Rapid precision medicine is feasible in fight against a formidable leukemia

The Beat AML clinical trial has matched 250 study participants to targeted treatments for acute myeloid leukemia – with promising early results.

Regulators were wary of the complicated study proposed by the Leukemia & Lymphoma Society and cancer centers including the OHSU Knight Cancer Institute. The clinical trial design called for holding off treatment of newly diagnosed acute myeloid leukemia for up to a week to make time for gene sequencing to match participants, if possible, with drugs selected to target a vulnerability specific to their cancer.

“I have to say we had some concerns,” said Ann Farrell, M.D., director of the Food and Drug Administration’s Division of Hematology Products. “You’re going to wait seven days until you treat patients with AML? You know, we don’t want a high death rate from lack of therapy,” she said during a roundtable discussion at the American Society of Hematology annual meeting in December. “We scrutinized this trial and gave lots of comments… There was a lot of back and forth. And then it started up and running, and we held our breath.”

Now, two years after launching, the Beat AML clinical trial has screened more than 400 patients, assigned more than 250 to investigational treatments with promising early results, and firmly established the feasibility of a rapid precision medicine approach in patients with previously untreated AML.

“That’s real progress,” Knight Cancer Institute Director Brian Druker, M.D., told attendees of the roundtable discussion. “That’s helping patients in a way that we haven’t been able to before.”

In the future, the dynamically evolving trial may begin testing combinations of novel anti-cancer agents.

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The Beat AML trial is enrolling newly diagnosed patients age 60 and older. Researchers use a bone marrow biopsy to obtain tumor cells for next-generation sequencing. Results are used to assign participants to one of the trial’s treatment arms. It opened in 2016 with three treatment arms but has expanded to 11 treatment arms testing seven novel anti-cancer agents. In the future, the dynamically evolving trial may begin testing combinations of novel anti-cancer agents.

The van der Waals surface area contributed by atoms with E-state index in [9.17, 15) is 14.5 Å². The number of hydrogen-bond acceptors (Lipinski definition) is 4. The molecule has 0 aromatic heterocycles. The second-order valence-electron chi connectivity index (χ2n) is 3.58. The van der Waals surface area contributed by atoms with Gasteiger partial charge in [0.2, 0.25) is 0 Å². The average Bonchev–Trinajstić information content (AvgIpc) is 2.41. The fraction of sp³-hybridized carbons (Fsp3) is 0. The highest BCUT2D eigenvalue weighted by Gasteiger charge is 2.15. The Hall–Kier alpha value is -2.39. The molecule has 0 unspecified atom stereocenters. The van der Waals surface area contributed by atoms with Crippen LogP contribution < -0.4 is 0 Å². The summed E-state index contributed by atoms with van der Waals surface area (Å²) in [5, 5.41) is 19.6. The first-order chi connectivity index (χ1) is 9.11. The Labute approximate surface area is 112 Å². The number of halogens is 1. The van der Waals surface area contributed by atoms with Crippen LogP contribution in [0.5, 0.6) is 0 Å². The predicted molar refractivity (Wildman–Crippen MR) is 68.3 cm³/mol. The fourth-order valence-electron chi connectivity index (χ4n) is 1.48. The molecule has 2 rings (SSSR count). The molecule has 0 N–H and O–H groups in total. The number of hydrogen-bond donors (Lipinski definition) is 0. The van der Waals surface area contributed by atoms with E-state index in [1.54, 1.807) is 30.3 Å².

“Going into this there was a fair bit of skepticism that you could enroll patients with an acute illness in a clinical trial and wait seven days before you started them on treatment, or even turn around the genomics in seven days,” Druker said. “We’ve done that in over 95 percent of the patients.”

Each year, more than 20,000 Americans are diagnosed with AML and 10,000 die from it. The five-year-survival rate for older adults is less than 20 percent, according to LLS. The standard treatment has been a drug combination established 40 years ago.

But since the start of 2017, the FDA has approved nine anti-cancer agents as new treatments for AML.

“We’re really starting to see that we can do a better job of matching patients to therapies, understanding who’s going to respond, who will become resistant and why they become resistant and actually modifying our therapies when people become resistant so we can actually see more durable responses,” Druker said.

A video recording of the complete roundtable is available to view online.

Further reading:

Initial Report of the Beat AML Umbrella Study for Previously Untreated AML: Evidence of Feasibility and Early Success in Molecularly Driven Phase 1 and 2 Studies, presentation by Amy Burd at the American Society of Hematology Annual Meeting (December 3, 2018)

Study of Biomarker-Based Treatment of Acute Myeloid Leukemia, ClinicalTrials.gov

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